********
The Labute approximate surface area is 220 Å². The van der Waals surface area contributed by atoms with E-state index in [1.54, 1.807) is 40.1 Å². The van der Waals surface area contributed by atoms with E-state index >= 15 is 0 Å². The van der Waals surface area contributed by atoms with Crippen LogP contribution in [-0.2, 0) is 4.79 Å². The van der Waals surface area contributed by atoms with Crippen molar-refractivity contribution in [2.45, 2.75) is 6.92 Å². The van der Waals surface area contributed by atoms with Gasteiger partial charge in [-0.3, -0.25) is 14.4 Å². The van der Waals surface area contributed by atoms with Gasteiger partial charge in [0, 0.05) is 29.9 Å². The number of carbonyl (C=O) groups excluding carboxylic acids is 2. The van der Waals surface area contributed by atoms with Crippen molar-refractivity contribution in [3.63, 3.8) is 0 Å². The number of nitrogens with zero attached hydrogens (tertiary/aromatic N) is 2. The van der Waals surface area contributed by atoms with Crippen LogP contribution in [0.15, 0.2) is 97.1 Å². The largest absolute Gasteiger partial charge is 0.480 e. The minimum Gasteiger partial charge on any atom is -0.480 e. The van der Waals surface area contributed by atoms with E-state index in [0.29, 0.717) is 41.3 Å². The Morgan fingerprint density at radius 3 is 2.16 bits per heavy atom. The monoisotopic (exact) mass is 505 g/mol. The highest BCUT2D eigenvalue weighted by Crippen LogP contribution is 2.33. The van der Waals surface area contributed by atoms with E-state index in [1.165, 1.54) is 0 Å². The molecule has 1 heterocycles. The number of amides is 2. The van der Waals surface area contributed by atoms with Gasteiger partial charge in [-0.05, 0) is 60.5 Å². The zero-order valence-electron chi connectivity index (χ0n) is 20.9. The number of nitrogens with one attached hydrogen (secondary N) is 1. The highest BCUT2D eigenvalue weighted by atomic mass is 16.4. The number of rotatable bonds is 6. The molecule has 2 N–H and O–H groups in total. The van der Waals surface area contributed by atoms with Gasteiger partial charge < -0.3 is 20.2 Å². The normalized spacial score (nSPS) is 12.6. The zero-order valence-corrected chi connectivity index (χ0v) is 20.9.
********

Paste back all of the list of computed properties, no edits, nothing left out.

The Labute approximate surface area is 220 Å². The van der Waals surface area contributed by atoms with E-state index in [1.54, 1.807) is 40.1 Å². The van der Waals surface area contributed by atoms with E-state index >= 15 is 0 Å². The van der Waals surface area contributed by atoms with Crippen LogP contribution in [-0.2, 0) is 4.79 Å². The van der Waals surface area contributed by atoms with Crippen molar-refractivity contribution in [2.45, 2.75) is 6.92 Å². The van der Waals surface area contributed by atoms with Gasteiger partial charge in [-0.3, -0.25) is 14.4 Å². The van der Waals surface area contributed by atoms with Gasteiger partial charge in [0, 0.05) is 29.9 Å². The number of carbonyl (C=O) groups excluding carboxylic acids is 2. The van der Waals surface area contributed by atoms with Crippen molar-refractivity contribution in [3.63, 3.8) is 0 Å². The number of nitrogens with zero attached hydrogens (tertiary/aromatic N) is 2. The van der Waals surface area contributed by atoms with Crippen LogP contribution in [0.15, 0.2) is 97.1 Å². The largest absolute Gasteiger partial charge is 0.480 e. The minimum Gasteiger partial charge on any atom is -0.480 e. The van der Waals surface area contributed by atoms with E-state index in [0.29, 0.717) is 41.3 Å². The Morgan fingerprint density at radius 3 is 2.16 bits per heavy atom. The monoisotopic (exact) mass is 505 g/mol. The highest BCUT2D eigenvalue weighted by Crippen LogP contribution is 2.33. The van der Waals surface area contributed by atoms with E-state index in [1.165, 1.54) is 0 Å². The molecule has 1 heterocycles. The number of amides is 2. The van der Waals surface area contributed by atoms with Gasteiger partial charge in [-0.05, 0) is 60.5 Å². The zero-order valence-electron chi connectivity index (χ0n) is 20.9. The number of nitrogens with one attached hydrogen (secondary N) is 1. The highest BCUT2D eigenvalue weighted by atomic mass is 16.4. The number of rotatable bonds is 6. The molecule has 2 N–H and O–H groups in total. The van der Waals surface area contributed by atoms with Gasteiger partial charge < -0.3 is 20.2 Å². The normalized spacial score (nSPS) is 12.6. The zero-order valence-corrected chi connectivity index (χ0v) is 20.9.